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  1. #1
    Join Date
    Sep 2008
    Posts
    3

    Default water behind gutter

    I'm trying to figure out how water runoff from the roof could get behind the gutter. The area is on a shed dormer with a drip edge vent. I see water collecting at the bottom of the gutter where it sits against the fascia. It then runs down the face of the board to the bottom and drips off. The area is at the peak of the gutter. I removed the screws holding the gutter on in this area thinking water may be running off the roof onto the support bracket and down the screw, but that did not seem to fix it. I tried pulling up on the drip edge and could not see water running down behind it. Thoughts?

  2. #2
    Join Date
    Feb 2008
    Posts
    175

    Default Re: water behind gutter

    This is a common problem with gutters, especially vinyl gutters, as they tend to bend out away from the fascia screws holding them to the fascia.

    Often, the 1st row of shingles applied to the dormer are installed with little or no overlap & the water curls under the shingle & runs down the fascia.

    There are at least 2 ways to fix this:

    One way is to install a 45 degree angle metal gutter apron (metal flashing); one end slipped under the 1st row of shingles, & secured as noted below; the lower part overlapping the back of the gutter, so that water will flow into the gutter; this would require removing the spikes or hangers holding the gutter & using the spikes or hanger screws to attach both the gutter & the lower part of the flashing.

    Another relatively simple fix is to insert a thin flat piece of aluminum or vinyl flashing that measures 3" deep X the width of the dormer SO THAT THE LOWER EDGE OF THE INSERT IS WELL OVER THE MOUTH OF THE GUTTER, allowing the water to drip directly into the gutter.

    To secure the end being tucked under the shingles, if the shingles are new & flexible, pre-drill holes into the aluminum/vinyl pieces & nail or screw the flat piece to the sheathing; exterior deck screws with a drill can be used; a brief heating of the shingles with a propane torch is sometimes needed in cold weather.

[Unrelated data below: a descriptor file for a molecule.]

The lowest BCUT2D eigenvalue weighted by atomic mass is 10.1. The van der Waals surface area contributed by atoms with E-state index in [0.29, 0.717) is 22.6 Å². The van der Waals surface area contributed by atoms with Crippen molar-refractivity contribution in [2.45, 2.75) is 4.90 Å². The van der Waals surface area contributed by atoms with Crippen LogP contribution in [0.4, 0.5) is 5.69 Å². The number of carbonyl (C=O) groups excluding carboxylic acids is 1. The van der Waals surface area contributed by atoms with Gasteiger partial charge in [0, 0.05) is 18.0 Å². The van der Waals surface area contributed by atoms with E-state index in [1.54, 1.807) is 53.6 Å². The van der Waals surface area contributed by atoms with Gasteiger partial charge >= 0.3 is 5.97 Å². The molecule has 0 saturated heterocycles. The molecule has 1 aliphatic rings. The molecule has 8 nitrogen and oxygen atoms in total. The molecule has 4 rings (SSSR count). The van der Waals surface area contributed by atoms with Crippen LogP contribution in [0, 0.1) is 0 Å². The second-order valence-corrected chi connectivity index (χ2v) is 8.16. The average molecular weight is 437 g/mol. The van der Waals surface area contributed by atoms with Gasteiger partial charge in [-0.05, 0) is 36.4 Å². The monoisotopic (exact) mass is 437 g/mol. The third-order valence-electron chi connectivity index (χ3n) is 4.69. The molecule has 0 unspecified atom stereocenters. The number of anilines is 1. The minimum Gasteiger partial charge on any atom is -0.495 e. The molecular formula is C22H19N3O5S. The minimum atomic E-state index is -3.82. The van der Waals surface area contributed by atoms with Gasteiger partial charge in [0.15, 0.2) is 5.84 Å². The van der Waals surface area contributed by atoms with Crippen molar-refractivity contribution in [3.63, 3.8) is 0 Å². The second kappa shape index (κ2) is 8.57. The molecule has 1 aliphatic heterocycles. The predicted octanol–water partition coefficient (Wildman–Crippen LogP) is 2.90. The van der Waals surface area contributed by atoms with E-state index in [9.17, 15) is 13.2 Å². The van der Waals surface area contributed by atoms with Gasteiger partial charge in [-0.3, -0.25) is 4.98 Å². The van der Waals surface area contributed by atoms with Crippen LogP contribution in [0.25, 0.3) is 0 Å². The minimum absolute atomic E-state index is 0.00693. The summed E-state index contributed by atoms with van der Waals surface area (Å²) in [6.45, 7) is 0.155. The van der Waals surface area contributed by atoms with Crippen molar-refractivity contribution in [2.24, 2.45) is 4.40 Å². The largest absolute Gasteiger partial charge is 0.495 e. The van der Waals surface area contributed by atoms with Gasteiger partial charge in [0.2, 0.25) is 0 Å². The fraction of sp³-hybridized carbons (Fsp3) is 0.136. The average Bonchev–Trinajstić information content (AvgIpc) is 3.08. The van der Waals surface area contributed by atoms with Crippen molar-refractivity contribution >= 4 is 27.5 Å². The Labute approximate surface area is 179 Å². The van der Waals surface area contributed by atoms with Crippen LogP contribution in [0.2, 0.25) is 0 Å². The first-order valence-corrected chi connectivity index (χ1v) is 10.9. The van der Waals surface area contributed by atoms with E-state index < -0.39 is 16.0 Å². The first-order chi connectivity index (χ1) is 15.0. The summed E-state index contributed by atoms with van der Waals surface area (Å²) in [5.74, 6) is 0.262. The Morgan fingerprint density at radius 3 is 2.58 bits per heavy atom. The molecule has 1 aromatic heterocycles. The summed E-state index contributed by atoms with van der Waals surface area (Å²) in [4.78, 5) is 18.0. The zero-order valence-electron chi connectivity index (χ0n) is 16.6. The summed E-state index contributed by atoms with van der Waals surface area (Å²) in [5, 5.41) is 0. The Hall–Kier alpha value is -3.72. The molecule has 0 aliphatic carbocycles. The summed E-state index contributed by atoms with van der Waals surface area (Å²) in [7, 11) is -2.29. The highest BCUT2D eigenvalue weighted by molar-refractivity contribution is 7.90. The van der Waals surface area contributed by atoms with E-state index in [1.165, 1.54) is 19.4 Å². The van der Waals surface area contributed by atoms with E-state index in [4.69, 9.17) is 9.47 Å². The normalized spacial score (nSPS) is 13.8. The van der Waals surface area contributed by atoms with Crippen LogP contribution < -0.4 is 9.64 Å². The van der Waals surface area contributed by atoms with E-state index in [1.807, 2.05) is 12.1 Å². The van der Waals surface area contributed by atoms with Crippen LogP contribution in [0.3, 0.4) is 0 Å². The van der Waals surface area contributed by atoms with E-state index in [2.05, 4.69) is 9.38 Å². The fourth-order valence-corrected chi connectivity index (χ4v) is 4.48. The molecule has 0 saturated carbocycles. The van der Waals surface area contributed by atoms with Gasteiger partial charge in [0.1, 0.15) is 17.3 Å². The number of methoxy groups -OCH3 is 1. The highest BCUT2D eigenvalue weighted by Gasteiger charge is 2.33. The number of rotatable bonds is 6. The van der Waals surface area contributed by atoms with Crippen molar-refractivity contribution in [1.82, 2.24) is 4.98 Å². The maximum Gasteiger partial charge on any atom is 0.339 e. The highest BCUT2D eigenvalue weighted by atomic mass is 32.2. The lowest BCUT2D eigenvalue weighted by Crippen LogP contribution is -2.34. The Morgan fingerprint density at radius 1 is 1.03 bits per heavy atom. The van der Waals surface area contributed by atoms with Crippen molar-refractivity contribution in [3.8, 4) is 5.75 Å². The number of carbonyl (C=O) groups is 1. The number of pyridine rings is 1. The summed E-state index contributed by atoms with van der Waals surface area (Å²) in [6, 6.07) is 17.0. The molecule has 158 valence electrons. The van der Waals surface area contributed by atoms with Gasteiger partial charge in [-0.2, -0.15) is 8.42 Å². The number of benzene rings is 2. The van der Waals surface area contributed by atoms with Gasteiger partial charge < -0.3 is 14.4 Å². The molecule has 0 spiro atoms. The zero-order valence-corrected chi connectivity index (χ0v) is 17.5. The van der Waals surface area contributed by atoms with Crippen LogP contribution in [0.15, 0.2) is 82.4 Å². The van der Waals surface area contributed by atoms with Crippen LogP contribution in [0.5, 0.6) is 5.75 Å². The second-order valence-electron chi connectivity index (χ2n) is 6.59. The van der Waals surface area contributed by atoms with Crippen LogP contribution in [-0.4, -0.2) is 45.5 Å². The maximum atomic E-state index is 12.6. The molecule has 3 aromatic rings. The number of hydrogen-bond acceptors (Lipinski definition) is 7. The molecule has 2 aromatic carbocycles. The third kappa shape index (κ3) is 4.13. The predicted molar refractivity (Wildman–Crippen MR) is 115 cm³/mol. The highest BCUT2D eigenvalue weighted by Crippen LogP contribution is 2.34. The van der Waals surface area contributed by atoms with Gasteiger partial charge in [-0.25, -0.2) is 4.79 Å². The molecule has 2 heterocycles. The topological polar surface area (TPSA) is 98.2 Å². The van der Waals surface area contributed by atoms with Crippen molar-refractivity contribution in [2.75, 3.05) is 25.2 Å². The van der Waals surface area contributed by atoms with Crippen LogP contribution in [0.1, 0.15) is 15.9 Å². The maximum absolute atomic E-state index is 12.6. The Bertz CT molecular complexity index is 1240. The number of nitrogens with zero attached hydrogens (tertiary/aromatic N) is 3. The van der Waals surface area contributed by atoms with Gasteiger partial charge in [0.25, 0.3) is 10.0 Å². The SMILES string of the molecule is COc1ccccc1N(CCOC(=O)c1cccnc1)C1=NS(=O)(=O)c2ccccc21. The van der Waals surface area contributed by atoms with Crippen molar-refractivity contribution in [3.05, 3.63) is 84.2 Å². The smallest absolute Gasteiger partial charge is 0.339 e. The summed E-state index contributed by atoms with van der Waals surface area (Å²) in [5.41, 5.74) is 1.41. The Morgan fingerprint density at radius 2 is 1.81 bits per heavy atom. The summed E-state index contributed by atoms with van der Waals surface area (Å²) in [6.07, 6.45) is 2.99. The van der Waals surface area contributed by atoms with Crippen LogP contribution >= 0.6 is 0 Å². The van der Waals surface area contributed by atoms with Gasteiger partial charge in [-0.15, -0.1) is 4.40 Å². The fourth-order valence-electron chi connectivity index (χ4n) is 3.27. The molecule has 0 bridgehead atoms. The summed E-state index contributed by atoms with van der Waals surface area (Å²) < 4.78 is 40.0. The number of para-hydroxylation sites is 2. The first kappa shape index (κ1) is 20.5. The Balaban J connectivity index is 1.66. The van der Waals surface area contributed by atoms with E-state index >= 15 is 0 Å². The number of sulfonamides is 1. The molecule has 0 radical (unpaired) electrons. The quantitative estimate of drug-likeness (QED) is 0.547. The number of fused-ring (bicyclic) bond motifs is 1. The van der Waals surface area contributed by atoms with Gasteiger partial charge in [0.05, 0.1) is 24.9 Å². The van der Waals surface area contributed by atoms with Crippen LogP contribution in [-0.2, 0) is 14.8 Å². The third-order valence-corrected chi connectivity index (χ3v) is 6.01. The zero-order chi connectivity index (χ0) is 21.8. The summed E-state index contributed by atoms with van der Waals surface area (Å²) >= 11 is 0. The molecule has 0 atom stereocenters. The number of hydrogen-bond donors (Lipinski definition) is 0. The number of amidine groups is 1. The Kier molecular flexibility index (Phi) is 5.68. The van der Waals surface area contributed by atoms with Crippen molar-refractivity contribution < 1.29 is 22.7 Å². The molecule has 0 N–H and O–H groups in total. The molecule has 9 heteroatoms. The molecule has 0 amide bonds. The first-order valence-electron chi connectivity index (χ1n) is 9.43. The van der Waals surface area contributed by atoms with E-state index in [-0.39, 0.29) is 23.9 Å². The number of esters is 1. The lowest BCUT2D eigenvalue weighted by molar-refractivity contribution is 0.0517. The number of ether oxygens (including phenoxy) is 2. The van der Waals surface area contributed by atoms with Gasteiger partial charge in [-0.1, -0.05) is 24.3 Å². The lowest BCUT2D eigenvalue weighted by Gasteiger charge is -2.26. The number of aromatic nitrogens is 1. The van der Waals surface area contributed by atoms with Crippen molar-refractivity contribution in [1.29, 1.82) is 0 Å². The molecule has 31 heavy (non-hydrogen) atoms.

If the shingles are old & brittle, or won't bend, don't attempt to bend them, especially in cold weather, you'll only break them; butter the edge of the flashing with black roofing cement & slip it under the 1st row of existing shingles.

    Any shingles that ARE torn or broken in the repair process can be re-attached to the roof by buttering the backs of the pieces & placing the pieces back in their original position.

    The home improvement stores sell the metal/vinyl flashing sections in 10' sections in various shapes at a reasonable price; a piece of vinyl siding could even be used, if cut to the right dimensions.
    Last edited by Dobbs; 12-26-2009 at 01:39 PM.

  3. #3
    Join Date
    Sep 2008
    Posts
    3

    Default Re: water behind gutter

    Thanks for the reply. After I posted the question, I was at HD and asked someone in the roofing area. We thought that what was happening is since the slope of the shed roof is so shallow that the water runs around the edge instead of dripping off and since its vented, in some places the water runs through the vent slits and to the house side of the metal, then comes in contact with the fascia and runs down behind the gutter. I bought a roll of 6 inch aluminum flashing and cut some strips 3 inches by about 1 1/2 foot sections an slid it up behind the drip edge and in front of the back edge of the gutter. I could see the water running right out from behind the drip edge and down the new flashing. Problem solved.

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